Multi-modal translation is a sub-challenge in multi-modal machine learning, involving the translation of one modality to another. Some applications of multi-modal translation involve speech synthesis, video description, and cross-modal retrieval. Image and video captioning is a particularly popular problem, with large multi-modal datasets available.
Multi-modal translation can be categorized into example-based, and generative approaches (Baltru\vsaitis et al., 2017).
Example-based models use a dictionary to translate between modalities. These algorithms are restricted by their training data.
Retrieval-based models rely on finding the closest sample in the dictionary, and using that as the translated result. The similarity metric can be computed in some semantic space. Retrieval approaches in semantic space tend to perform better than in the unimodal space, as this space is optimized for retrieval. They also allow for bi-directional translation. However, these approaches require either manual construction or learning of this semantic space, which requires large datasets.
Combination-based models extend retrieval-based models, by combining multiple examples from the dictionary to construct a better translation. These approaches are motivated by the fact that sentence descriptions of images often share a common and simple structure that could be exploited. These rules are often hand-crafted, or based on heuristics.
Example-based approaches are often large and have slow inference speeds, because of the large dictionaries.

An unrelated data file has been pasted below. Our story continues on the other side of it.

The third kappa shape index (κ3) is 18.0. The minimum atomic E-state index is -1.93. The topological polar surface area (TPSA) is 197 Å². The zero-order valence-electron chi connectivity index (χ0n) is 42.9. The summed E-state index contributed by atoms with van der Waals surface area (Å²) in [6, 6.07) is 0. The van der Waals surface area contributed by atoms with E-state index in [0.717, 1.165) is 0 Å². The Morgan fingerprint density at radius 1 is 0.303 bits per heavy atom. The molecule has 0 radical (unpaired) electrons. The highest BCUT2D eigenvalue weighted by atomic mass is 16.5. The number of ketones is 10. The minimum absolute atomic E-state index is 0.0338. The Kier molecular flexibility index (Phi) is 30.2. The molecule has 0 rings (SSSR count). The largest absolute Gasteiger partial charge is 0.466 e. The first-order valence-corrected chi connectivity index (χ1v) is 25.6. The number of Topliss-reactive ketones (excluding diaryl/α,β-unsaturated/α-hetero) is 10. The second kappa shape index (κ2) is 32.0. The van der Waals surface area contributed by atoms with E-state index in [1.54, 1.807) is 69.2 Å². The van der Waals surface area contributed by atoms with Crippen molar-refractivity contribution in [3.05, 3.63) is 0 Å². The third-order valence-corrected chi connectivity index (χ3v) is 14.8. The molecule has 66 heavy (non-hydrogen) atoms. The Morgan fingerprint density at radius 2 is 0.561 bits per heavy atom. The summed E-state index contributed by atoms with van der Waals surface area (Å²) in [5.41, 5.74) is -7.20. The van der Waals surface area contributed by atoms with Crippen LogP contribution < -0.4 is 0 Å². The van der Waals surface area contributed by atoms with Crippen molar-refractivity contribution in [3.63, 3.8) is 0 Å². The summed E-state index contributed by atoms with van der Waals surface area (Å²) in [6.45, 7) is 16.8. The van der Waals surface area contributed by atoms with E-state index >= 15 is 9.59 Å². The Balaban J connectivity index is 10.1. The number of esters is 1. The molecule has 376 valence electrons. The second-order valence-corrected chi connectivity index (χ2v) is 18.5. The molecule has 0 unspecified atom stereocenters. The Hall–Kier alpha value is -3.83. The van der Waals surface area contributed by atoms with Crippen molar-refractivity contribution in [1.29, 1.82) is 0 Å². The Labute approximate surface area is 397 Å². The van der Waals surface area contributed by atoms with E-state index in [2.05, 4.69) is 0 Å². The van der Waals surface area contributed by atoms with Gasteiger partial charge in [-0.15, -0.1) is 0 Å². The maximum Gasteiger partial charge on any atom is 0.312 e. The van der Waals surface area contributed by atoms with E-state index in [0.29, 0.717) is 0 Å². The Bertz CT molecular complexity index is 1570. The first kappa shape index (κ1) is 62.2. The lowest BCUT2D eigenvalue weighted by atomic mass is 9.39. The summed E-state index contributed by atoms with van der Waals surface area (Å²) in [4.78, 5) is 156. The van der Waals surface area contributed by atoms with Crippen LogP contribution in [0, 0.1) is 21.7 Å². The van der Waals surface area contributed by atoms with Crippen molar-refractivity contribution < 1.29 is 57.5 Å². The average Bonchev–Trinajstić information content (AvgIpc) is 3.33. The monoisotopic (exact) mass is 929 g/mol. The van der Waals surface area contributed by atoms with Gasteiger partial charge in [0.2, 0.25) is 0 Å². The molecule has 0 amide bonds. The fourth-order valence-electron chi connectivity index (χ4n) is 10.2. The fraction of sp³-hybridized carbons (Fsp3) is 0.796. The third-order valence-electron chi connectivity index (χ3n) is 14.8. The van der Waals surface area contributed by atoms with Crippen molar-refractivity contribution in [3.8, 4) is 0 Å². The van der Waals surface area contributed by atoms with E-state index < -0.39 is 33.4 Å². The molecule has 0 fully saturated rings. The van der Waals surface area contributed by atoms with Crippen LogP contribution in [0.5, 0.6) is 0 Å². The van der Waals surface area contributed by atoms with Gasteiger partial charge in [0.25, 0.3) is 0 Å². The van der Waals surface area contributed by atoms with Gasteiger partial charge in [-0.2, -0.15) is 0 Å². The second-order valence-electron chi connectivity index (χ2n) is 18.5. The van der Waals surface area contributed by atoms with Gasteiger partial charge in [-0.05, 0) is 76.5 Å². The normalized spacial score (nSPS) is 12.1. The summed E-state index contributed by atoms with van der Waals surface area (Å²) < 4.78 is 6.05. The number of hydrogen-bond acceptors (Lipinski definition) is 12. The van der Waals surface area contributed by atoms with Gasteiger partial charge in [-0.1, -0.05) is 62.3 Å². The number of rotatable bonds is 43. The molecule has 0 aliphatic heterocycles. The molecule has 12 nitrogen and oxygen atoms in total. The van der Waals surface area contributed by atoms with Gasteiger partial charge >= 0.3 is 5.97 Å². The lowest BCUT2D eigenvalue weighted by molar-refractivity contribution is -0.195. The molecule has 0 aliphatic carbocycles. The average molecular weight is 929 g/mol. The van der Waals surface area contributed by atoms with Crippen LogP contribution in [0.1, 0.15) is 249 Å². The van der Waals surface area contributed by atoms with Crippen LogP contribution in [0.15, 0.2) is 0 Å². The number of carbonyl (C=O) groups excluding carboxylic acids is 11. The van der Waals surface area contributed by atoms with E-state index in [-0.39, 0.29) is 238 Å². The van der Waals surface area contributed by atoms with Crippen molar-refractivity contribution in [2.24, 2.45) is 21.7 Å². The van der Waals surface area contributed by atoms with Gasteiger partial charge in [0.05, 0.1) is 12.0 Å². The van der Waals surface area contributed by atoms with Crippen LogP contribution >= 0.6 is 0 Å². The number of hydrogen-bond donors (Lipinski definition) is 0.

The generative approach constructs a model that is able to produce a translation. This requires the ability to both understand the source modlity, as well as generate the target squence or signal. Thes methods are also difficult to evaluate.
Grammar-based models rely on a pre-defined grammar for generating a particular modality. They detect high level concepts from the source modality, such as objects in images. These detections are incorporated together with a generation procedure, such as a rule-based sentence generation. These models are more likely to generate syntactically and logically correct target instances, due to the predefined templates and restrictive grammars, but limits the creative output of the model.
Encoder-decoder models use end-to-end trained neural networks, first encoding the source modality into a vectorial representation, and later decoding it to generate the target modality.
Continuous generation models are intended for sequence translation, and produce outputs at every timestep in an online manner. These models are often seen in text-to-speech, speech-to-text, or video-to-text. Encoder-decoder approaches are common used. Continuous generation models have to tackle the additional difficulty of temporal consistency between modalities.